But, it still hasn’t healed completely. It often improves a lot and then comes roaring back, so we had another appointment to see the specialist last week. We had to try something new.

Enter the Big Immune-Suppressing Drug

Despite my concerns and form of veterinary PTSD about major immune suppression drugs (after our experiences with Lilly), I agreed last week to add oral cyclosporine, which is also a drug that people get after various transplants. Mr. Stix would need to take it daily for life.

It smells like it’s made from skunk butts, so each gel-cap pill is individually packaged, and you keep them in the freezer because that can help with nausea it can cause (since it’s recommended you give on an empty stomach).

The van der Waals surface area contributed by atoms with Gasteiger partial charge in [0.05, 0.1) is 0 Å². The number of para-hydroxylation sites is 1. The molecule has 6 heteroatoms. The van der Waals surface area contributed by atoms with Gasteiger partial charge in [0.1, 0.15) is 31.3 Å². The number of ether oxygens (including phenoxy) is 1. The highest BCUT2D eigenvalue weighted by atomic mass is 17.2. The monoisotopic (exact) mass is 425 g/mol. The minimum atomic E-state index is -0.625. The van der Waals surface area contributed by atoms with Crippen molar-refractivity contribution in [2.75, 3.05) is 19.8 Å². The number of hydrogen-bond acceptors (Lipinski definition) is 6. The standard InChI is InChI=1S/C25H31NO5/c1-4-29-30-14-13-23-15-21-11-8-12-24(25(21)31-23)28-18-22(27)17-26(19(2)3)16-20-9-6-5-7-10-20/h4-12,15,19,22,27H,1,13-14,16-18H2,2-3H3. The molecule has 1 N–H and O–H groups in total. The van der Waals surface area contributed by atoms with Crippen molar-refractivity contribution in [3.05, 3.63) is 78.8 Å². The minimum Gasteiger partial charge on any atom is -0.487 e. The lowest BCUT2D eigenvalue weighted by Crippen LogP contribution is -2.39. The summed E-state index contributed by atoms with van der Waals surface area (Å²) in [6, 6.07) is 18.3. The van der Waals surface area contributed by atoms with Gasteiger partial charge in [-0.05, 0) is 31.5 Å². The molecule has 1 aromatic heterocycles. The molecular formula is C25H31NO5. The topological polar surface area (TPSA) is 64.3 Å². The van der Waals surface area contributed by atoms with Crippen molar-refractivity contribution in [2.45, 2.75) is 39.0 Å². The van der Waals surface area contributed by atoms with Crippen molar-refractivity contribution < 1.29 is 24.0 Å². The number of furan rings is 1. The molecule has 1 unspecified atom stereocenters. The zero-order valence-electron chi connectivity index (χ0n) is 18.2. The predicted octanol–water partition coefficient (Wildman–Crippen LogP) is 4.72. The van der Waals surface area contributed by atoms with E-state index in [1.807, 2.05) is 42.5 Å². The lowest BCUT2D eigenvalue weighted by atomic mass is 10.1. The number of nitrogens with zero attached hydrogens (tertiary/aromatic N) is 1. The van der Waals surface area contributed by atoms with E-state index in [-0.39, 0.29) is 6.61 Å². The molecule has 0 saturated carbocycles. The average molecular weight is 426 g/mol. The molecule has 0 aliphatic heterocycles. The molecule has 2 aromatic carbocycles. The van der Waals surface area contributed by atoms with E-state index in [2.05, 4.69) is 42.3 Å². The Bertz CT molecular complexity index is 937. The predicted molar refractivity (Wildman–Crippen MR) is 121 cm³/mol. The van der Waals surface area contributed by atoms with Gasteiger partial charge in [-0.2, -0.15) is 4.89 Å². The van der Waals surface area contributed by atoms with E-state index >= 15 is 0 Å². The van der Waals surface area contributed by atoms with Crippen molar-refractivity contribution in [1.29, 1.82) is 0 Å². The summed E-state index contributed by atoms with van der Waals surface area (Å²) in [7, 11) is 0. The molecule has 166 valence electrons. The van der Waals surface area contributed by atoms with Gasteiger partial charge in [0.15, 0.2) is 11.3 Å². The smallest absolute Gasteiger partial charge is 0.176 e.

I found some good info on this med, and our veterinary dermatologist assured me that it has been safely used in veterinary medicine for like 20+ years, etc.

The med only comes in doses of 25 mg, 50 mg, and 100 mg, and at his size Mr. Stix’s ideal dose is around 88 mg once a day. So we went with 75 mg (25+50) to err on the lower side.

It takes like 3-7 days for the med to build up in the blood to therapeutic levels, but it takes more like 4-6 weeks to know if it’s going to help the skin (or not).

We made it to day 4, then the barfing started.

Anxiety

I wish I could say that this is all going to be fine, but I just don’t know. I feel like I just have to accept that the skin will never fully heal, even though seeing his raw spots up close while applying the topical med twice a day and topical Vitamin E once a day causes me so much angst and anxiety.